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Hot process soap seems sticky when wet...

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quita

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Not sure if this is a think or just normal for non-commercial soap. This is my third batch. The first was an olive/palm recipe and the second and third were my own formulated through soapcal. Those batches contained olive, palm and shea and then olive, palm, shea, cocoa and mango butters. The last 2 seems a but sticky like when they are wet and they have a more creamy lotion like lather is this normal? Is the butter content too high?

Thanks!
 

jenneelk

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Sounds like not fully cured or the recipe was off.. we def. need your exact recipe with %'s and how long you cured it for.
 

IrishLass

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Ditto what the Efficacious Gentleman and Jennee said.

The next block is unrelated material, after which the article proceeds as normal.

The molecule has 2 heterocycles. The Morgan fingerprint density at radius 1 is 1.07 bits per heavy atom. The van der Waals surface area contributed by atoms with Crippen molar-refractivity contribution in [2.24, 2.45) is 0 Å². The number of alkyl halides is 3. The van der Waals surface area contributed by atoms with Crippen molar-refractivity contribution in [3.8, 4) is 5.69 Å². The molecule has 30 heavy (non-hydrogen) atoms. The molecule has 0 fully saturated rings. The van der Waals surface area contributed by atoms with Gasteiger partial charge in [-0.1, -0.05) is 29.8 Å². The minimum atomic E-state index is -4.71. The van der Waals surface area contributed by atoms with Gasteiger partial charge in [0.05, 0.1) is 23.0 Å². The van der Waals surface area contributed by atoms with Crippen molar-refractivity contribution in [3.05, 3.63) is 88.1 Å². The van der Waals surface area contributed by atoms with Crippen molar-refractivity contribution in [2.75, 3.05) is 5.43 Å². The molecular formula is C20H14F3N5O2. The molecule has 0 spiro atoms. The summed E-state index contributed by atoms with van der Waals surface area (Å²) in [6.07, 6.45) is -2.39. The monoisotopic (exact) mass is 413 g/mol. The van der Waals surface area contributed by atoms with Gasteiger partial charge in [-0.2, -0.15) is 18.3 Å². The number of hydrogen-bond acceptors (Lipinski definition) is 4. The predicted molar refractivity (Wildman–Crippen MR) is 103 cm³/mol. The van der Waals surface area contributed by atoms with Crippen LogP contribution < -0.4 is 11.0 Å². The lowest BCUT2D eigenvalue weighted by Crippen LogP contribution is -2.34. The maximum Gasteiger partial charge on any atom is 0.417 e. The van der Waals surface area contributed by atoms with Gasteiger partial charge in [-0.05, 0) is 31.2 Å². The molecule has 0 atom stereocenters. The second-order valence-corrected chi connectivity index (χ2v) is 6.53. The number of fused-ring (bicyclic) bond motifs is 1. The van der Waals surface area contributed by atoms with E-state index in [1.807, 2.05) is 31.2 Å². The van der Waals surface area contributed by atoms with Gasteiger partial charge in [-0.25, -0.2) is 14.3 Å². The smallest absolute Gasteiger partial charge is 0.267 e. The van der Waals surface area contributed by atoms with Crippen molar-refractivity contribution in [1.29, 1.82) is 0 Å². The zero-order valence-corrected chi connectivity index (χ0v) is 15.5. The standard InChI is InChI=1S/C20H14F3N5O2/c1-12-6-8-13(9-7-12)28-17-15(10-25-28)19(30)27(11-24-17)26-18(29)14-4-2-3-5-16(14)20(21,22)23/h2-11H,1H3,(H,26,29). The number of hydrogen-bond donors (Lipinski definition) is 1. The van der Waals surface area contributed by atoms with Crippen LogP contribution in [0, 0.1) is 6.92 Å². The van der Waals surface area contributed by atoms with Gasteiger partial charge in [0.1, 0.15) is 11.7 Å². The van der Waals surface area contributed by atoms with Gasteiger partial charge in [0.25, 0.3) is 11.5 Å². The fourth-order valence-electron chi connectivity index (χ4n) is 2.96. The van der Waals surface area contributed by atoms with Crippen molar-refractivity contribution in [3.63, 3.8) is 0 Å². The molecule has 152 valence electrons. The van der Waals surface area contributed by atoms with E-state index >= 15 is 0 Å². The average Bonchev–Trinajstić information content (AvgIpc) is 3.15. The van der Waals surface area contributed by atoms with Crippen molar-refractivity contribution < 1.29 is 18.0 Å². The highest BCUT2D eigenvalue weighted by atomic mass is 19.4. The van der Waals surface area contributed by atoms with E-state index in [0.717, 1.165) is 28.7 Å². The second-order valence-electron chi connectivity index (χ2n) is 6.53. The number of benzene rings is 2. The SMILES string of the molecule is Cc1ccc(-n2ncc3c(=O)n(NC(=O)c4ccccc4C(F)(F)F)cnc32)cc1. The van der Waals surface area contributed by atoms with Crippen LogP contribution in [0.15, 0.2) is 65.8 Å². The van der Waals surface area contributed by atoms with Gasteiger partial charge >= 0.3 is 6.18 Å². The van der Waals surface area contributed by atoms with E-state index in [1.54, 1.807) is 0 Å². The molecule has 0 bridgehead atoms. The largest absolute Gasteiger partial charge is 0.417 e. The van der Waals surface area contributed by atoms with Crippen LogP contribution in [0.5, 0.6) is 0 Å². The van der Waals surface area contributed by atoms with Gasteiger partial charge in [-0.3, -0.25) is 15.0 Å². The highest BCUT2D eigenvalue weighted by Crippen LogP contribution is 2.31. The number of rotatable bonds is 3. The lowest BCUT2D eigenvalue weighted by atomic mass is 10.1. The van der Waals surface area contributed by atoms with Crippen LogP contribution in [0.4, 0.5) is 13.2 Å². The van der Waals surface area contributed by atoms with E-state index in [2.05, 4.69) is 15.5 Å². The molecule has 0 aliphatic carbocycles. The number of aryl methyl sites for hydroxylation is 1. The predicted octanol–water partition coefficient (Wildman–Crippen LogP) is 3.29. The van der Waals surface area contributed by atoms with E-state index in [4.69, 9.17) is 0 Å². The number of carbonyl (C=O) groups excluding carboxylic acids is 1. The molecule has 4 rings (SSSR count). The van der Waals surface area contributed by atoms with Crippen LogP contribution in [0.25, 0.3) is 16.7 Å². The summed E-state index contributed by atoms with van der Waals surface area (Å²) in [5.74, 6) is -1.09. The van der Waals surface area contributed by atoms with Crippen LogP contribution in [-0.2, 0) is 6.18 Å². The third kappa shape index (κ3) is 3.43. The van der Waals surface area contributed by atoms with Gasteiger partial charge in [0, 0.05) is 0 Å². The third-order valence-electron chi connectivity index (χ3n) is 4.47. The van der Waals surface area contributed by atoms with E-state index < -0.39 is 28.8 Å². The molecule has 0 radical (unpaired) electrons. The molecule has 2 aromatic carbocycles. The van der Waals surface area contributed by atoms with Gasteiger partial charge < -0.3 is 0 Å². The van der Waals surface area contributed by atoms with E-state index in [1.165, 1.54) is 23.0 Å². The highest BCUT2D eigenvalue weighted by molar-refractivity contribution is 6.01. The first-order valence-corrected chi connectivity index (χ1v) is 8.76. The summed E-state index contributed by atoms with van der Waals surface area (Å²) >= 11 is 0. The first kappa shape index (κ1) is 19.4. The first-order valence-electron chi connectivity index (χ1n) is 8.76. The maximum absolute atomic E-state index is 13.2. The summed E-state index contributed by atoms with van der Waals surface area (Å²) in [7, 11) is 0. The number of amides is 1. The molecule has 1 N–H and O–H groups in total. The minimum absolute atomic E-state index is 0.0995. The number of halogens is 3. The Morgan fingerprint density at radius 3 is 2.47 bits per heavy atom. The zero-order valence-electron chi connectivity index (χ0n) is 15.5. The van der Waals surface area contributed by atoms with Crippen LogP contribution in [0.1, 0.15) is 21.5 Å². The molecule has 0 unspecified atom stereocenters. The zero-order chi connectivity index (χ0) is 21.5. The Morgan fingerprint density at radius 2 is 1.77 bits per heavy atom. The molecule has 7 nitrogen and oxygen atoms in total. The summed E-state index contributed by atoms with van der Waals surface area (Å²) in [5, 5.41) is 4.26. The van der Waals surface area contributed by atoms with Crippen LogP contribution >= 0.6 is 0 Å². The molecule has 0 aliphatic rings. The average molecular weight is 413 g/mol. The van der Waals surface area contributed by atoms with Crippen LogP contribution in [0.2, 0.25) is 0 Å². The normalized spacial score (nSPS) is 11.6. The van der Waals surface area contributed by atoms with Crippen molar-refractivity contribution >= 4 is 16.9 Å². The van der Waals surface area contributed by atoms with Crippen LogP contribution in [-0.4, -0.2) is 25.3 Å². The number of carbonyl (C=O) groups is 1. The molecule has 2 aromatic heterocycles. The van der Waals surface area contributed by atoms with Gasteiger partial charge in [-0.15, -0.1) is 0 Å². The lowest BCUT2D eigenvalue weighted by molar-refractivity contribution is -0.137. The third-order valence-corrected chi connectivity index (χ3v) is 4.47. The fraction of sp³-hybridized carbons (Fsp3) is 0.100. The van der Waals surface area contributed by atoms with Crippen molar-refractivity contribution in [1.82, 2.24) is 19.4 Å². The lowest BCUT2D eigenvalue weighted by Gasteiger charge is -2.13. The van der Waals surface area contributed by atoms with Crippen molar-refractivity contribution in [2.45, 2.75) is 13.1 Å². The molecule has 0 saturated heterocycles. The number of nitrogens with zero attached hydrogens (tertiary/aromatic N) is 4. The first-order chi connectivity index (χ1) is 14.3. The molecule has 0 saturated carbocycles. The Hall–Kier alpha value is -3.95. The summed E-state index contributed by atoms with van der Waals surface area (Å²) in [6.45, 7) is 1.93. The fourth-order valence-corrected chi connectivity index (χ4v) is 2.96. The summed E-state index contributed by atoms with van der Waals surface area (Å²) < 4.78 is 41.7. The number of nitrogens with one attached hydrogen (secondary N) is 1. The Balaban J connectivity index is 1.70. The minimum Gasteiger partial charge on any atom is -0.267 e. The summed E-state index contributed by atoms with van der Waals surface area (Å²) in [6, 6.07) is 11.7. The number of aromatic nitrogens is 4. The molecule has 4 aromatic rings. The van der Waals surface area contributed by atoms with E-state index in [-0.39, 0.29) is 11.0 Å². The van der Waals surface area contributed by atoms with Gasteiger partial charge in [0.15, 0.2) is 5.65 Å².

In regards to the sticky feel when wet- handmade soaps behave differently than commercial soaps when wet because of how they are made. Generally, commercial types are usually triple-milled and have the glycerin removed from them, whereas with handmade it's impossible to triple-mill it without investing in some really expensive equipment like pressure rollers, etc... Also- handmade soap retains all of the naturally-occurring glycerin as a byproduct of saponification, which can feel sticky to some people. That's why well-draining soap dishes are highly recommended when using handmade soaps.